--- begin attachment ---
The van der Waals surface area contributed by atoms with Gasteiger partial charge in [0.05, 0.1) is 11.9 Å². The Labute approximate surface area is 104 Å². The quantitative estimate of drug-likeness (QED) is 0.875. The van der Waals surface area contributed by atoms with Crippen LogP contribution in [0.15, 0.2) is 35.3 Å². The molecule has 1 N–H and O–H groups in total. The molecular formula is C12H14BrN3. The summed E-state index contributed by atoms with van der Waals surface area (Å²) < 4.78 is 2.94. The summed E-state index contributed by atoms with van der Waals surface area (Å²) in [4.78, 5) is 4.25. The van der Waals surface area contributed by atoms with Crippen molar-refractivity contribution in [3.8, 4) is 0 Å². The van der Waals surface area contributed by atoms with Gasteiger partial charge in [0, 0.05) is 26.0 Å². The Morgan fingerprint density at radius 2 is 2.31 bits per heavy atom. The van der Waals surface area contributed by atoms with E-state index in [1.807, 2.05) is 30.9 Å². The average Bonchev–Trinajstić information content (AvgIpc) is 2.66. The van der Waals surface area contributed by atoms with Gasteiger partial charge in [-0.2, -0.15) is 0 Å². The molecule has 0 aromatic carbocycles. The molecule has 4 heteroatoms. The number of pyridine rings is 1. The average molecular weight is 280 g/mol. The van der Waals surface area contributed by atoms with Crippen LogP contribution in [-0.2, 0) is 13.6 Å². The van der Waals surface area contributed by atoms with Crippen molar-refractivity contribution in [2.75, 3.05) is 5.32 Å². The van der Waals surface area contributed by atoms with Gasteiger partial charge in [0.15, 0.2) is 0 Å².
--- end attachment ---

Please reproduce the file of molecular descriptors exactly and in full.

The van der Waals surface area contributed by atoms with Gasteiger partial charge in [0.05, 0.1) is 11.9 Å². The Labute approximate surface area is 104 Å². The quantitative estimate of drug-likeness (QED) is 0.875. The van der Waals surface area contributed by atoms with Crippen LogP contribution in [0.15, 0.2) is 35.3 Å². The molecule has 1 N–H and O–H groups in total. The molecular formula is C12H14BrN3. The summed E-state index contributed by atoms with van der Waals surface area (Å²) < 4.78 is 2.94. The summed E-state index contributed by atoms with van der Waals surface area (Å²) in [4.78, 5) is 4.25. The van der Waals surface area contributed by atoms with Crippen molar-refractivity contribution in [3.8, 4) is 0 Å². The van der Waals surface area contributed by atoms with Gasteiger partial charge in [0, 0.05) is 26.0 Å². The Morgan fingerprint density at radius 2 is 2.31 bits per heavy atom. The van der Waals surface area contributed by atoms with E-state index in [1.807, 2.05) is 30.9 Å². The average Bonchev–Trinajstić information content (AvgIpc) is 2.66. The van der Waals surface area contributed by atoms with Gasteiger partial charge in [-0.2, -0.15) is 0 Å². The molecule has 0 aromatic carbocycles. The molecule has 4 heteroatoms. The number of pyridine rings is 1. The average molecular weight is 280 g/mol. The van der Waals surface area contributed by atoms with Crippen LogP contribution in [-0.2, 0) is 13.6 Å². The van der Waals surface area contributed by atoms with Crippen molar-refractivity contribution in [2.75, 3.05) is 5.32 Å². The van der Waals surface area contributed by atoms with Gasteiger partial charge in [0.15, 0.2) is 0 Å².